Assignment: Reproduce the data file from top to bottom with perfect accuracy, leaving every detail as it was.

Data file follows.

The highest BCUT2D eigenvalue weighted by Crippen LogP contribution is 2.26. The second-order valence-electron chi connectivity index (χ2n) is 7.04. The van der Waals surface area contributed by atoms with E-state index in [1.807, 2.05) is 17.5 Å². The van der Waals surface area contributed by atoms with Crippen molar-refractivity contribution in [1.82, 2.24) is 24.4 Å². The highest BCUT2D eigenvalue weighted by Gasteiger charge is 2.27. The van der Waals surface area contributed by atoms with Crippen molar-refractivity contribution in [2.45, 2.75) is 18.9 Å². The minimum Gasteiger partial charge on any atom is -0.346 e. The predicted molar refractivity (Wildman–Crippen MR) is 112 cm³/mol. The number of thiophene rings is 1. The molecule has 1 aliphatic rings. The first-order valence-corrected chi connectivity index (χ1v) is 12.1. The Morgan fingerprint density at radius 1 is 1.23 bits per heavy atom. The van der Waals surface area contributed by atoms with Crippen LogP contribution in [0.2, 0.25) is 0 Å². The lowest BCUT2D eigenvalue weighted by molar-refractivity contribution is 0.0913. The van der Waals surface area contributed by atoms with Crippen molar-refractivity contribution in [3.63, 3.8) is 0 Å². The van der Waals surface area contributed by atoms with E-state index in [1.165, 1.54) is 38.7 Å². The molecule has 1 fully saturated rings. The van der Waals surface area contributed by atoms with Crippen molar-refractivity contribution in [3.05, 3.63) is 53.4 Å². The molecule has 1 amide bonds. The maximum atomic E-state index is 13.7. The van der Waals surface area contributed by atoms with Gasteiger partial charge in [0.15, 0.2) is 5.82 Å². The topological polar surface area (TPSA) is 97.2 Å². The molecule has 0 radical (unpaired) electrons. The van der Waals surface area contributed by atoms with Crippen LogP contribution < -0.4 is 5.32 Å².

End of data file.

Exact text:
The highest BCUT2D eigenvalue weighted by Crippen LogP contribution is 2.26. The second-order valence-electron chi connectivity index (χ2n) is 7.04. The van der Waals surface area contributed by atoms with E-state index in [1.807, 2.05) is 17.5 Å². The van der Waals surface area contributed by atoms with Crippen molar-refractivity contribution in [1.82, 2.24) is 24.4 Å². The highest BCUT2D eigenvalue weighted by Gasteiger charge is 2.27. The van der Waals surface area contributed by atoms with Crippen molar-refractivity contribution in [2.45, 2.75) is 18.9 Å². The minimum Gasteiger partial charge on any atom is -0.346 e. The predicted molar refractivity (Wildman–Crippen MR) is 112 cm³/mol. The number of thiophene rings is 1. The molecule has 1 aliphatic rings. The first-order valence-corrected chi connectivity index (χ1v) is 12.1. The Morgan fingerprint density at radius 1 is 1.23 bits per heavy atom. The van der Waals surface area contributed by atoms with Crippen LogP contribution in [0.2, 0.25) is 0 Å². The lowest BCUT2D eigenvalue weighted by molar-refractivity contribution is 0.0913. The van der Waals surface area contributed by atoms with Crippen molar-refractivity contribution in [3.63, 3.8) is 0 Å². The van der Waals surface area contributed by atoms with E-state index in [1.165, 1.54) is 38.7 Å². The molecule has 1 fully saturated rings. The van der Waals surface area contributed by atoms with Crippen molar-refractivity contribution in [3.05, 3.63) is 53.4 Å². The molecule has 1 amide bonds. The maximum atomic E-state index is 13.7. The van der Waals surface area contributed by atoms with Gasteiger partial charge in [0.15, 0.2) is 5.82 Å². The topological polar surface area (TPSA) is 97.2 Å². The molecule has 0 radical (unpaired) electrons. The van der Waals surface area contributed by atoms with Crippen LogP contribution < -0.4 is 5.32 Å².